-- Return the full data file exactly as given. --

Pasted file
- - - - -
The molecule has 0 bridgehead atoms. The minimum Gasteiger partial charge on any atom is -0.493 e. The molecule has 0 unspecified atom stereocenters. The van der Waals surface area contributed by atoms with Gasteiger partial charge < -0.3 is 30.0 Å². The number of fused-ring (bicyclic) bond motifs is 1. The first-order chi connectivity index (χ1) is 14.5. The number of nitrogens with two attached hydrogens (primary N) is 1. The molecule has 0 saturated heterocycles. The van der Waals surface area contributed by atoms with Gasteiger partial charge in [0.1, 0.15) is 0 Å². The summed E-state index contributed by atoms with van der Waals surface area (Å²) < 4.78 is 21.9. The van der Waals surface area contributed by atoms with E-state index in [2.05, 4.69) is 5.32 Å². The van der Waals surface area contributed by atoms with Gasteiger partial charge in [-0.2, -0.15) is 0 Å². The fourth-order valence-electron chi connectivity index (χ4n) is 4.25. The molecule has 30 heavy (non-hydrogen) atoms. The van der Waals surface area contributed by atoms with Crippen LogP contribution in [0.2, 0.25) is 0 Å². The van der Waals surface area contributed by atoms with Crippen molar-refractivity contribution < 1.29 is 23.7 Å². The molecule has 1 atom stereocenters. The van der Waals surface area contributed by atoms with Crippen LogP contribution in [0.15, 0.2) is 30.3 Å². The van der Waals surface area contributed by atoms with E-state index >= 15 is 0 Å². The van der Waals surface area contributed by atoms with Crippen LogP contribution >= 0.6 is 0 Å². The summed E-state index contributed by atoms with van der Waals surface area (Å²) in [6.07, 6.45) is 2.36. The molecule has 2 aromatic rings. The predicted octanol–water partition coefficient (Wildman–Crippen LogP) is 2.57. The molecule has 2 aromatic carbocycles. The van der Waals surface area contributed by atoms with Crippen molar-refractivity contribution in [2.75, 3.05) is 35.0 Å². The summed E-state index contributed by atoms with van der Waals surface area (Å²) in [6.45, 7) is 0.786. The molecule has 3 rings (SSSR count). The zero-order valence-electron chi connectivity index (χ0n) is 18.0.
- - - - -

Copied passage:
The molecule has 0 bridgehead atoms. The minimum Gasteiger partial charge on any atom is -0.493 e. The molecule has 0 unspecified atom stereocenters. The van der Waals surface area contributed by atoms with Gasteiger partial charge < -0.3 is 30.0 Å². The number of fused-ring (bicyclic) bond motifs is 1. The first-order chi connectivity index (χ1) is 14.5. The number of nitrogens with two attached hydrogens (primary N) is 1. The molecule has 0 saturated heterocycles. The van der Waals surface area contributed by atoms with Gasteiger partial charge in [0.1, 0.15) is 0 Å². The summed E-state index contributed by atoms with van der Waals surface area (Å²) < 4.78 is 21.9. The van der Waals surface area contributed by atoms with E-state index in [2.05, 4.69) is 5.32 Å². The van der Waals surface area contributed by atoms with Gasteiger partial charge in [-0.2, -0.15) is 0 Å². The fourth-order valence-electron chi connectivity index (χ4n) is 4.25. The molecule has 30 heavy (non-hydrogen) atoms. The van der Waals surface area contributed by atoms with Crippen LogP contribution in [0.2, 0.25) is 0 Å². The van der Waals surface area contributed by atoms with Crippen molar-refractivity contribution < 1.29 is 23.7 Å². The molecule has 1 atom stereocenters. The van der Waals surface area contributed by atoms with Crippen LogP contribution in [0.15, 0.2) is 30.3 Å². The van der Waals surface area contributed by atoms with E-state index >= 15 is 0 Å². The van der Waals surface area contributed by atoms with Crippen LogP contribution >= 0.6 is 0 Å². The summed E-state index contributed by atoms with van der Waals surface area (Å²) in [6.07, 6.45) is 2.36. The molecule has 2 aromatic rings. The predicted octanol–water partition coefficient (Wildman–Crippen LogP) is 2.57. The molecule has 2 aromatic carbocycles. The van der Waals surface area contributed by atoms with Crippen molar-refractivity contribution in [2.75, 3.05) is 35.0 Å². The summed E-state index contributed by atoms with van der Waals surface area (Å²) in [6.45, 7) is 0.786. The molecule has 3 rings (SSSR count). The zero-order valence-electron chi connectivity index (χ0n) is 18.0.